applications

Four tips for building better apps for government

open government apps

Government CIOs have ample resources to do a great job for their communities and citizens. They have smart, well-intentioned people working for them and more low-hanging fruit than most private-sector CIOs dream of.

The biggest problem is not budgetary, legal, or policy constraints, although those sure don’t help much—it's about process. It’s a matter of doing things right from day one. It's a matter of doing less, not more. Government CIOs should be thinking smaller, not bigger; setting their sights lower, not higher; and strategizing away from organization-wide change in favor of quick, tangible wins that we can all share.

4 tips for building new systems and shipping quality code in no time:

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A list of open source software options from OSS Watch

get ready to open source

I'm always on the lookout for open source software I might not already know about. I actually keep my own list on Delicious so that when people in workshops approach me and ask me for an open source alternative to the proprietary software they're using, I can recommend something.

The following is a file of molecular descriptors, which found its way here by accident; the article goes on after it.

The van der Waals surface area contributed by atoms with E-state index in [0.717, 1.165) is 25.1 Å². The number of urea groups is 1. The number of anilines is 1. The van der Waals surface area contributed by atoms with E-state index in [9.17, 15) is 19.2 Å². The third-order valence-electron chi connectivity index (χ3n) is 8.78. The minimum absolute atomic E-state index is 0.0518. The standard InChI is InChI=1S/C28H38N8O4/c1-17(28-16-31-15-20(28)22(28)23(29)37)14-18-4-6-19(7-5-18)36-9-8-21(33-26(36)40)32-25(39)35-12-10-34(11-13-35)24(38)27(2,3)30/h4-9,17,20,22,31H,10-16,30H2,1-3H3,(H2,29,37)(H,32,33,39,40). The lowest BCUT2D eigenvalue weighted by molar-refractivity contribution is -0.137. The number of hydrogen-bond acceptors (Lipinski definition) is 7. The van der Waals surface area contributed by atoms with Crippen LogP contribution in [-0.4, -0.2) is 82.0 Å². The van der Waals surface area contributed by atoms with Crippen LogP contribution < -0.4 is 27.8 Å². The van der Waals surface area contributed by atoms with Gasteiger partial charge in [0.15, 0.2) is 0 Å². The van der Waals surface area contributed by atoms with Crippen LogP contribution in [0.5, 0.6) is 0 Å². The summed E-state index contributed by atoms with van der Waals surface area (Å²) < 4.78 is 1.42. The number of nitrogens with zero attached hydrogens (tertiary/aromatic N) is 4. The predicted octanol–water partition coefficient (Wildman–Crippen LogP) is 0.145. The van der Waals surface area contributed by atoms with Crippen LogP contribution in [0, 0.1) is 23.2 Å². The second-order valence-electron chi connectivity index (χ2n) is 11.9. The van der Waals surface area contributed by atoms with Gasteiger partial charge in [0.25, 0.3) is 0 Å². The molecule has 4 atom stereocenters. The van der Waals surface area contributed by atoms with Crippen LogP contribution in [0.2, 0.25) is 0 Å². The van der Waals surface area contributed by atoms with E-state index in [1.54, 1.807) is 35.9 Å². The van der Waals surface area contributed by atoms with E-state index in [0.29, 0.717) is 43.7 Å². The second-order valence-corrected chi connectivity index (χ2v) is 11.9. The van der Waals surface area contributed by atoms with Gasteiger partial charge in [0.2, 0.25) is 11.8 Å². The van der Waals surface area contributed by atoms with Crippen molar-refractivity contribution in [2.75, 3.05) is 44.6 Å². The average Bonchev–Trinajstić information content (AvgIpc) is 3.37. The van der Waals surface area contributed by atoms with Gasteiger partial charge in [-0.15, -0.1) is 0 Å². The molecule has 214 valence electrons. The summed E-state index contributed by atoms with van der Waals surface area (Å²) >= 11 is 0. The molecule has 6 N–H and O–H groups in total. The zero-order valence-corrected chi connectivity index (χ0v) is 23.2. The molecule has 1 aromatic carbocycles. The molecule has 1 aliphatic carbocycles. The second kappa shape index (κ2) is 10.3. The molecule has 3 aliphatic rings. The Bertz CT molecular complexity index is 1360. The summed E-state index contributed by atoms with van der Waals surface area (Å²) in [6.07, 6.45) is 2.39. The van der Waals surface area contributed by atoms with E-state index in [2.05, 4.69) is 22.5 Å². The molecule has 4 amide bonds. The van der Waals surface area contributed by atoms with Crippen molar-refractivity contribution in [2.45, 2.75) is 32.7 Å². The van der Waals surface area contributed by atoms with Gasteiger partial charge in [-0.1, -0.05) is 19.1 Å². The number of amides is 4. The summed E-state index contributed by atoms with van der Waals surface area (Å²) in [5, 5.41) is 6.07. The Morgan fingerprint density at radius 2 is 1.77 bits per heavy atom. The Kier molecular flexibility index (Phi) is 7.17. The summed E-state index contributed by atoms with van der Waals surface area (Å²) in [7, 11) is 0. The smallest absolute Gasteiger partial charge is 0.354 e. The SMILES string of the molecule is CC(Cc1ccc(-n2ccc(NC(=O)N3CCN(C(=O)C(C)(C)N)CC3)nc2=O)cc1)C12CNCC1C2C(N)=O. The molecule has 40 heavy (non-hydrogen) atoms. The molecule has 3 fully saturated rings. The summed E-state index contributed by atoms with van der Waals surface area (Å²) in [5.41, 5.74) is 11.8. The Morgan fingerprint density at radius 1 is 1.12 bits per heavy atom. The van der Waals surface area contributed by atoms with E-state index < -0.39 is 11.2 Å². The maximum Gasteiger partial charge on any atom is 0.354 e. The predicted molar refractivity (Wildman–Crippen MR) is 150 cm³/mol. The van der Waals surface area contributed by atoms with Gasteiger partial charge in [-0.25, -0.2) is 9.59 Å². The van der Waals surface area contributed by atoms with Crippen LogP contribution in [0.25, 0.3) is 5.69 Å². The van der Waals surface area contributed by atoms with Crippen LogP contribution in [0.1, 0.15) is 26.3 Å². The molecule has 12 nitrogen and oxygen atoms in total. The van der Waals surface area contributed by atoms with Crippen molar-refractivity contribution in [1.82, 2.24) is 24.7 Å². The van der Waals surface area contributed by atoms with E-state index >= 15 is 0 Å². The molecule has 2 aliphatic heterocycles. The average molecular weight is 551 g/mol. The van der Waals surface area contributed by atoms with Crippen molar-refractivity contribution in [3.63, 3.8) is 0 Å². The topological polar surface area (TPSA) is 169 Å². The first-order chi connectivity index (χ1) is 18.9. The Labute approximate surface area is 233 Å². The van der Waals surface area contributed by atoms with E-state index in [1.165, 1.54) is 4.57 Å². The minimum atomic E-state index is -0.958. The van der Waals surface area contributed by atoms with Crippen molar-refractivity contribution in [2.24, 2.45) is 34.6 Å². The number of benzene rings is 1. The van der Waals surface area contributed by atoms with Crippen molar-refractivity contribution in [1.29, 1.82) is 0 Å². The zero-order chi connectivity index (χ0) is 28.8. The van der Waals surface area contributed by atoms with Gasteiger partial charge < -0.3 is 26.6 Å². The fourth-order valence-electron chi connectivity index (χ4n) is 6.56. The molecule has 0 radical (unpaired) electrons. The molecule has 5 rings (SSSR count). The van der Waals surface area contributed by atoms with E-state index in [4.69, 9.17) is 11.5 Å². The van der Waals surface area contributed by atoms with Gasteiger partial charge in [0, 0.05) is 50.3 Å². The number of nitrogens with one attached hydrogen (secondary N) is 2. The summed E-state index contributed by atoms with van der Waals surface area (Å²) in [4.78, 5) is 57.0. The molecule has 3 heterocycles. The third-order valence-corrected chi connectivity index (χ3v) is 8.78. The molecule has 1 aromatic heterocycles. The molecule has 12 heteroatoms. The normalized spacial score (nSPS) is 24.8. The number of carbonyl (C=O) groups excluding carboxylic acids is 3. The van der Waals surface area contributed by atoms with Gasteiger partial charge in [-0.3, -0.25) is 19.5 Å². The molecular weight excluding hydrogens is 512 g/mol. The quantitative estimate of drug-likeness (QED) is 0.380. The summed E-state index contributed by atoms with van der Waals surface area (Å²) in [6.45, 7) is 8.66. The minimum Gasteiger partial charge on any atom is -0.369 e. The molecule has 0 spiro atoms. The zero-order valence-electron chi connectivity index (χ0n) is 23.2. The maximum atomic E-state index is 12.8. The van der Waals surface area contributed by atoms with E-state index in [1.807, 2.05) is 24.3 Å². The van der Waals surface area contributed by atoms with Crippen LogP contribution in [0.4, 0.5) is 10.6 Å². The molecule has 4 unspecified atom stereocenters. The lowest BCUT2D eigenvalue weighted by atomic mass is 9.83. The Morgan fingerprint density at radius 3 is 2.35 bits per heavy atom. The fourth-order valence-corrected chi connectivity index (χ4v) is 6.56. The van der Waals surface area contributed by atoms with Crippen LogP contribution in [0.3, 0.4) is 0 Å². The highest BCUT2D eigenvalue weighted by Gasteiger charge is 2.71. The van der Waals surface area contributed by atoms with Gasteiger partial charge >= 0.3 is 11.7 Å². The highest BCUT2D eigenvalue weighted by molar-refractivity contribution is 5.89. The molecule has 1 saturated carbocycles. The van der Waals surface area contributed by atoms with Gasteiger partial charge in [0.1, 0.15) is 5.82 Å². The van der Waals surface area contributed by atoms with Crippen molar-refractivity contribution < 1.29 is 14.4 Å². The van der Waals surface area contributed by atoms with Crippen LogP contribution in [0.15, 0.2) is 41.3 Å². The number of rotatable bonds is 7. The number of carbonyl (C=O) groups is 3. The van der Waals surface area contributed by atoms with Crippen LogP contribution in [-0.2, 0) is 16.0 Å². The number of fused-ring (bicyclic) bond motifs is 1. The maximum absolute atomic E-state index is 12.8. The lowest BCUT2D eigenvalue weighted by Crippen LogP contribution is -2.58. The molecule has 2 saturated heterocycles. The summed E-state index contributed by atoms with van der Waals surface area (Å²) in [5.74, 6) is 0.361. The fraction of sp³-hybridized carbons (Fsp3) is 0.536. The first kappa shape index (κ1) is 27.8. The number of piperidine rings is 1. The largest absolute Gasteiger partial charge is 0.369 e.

So, when I saw OSS Watch recently published a list of open source options for education, I had to peruse it.

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Opengov techies give back with apps and expertise

giving back with open source

Smaller governments, typically those in rural towns, don’t have the IT capacity to foster serious innovation in citizen participation like governments in larger cities do. Two groups decided it was time to give back and have come together to share their technical knowledge and expertise: OpenColorado and Colorado Code for Communities will combine community, platform, and digital literacy to create a hosted service platform that includes open data with different web and mobile applications.  

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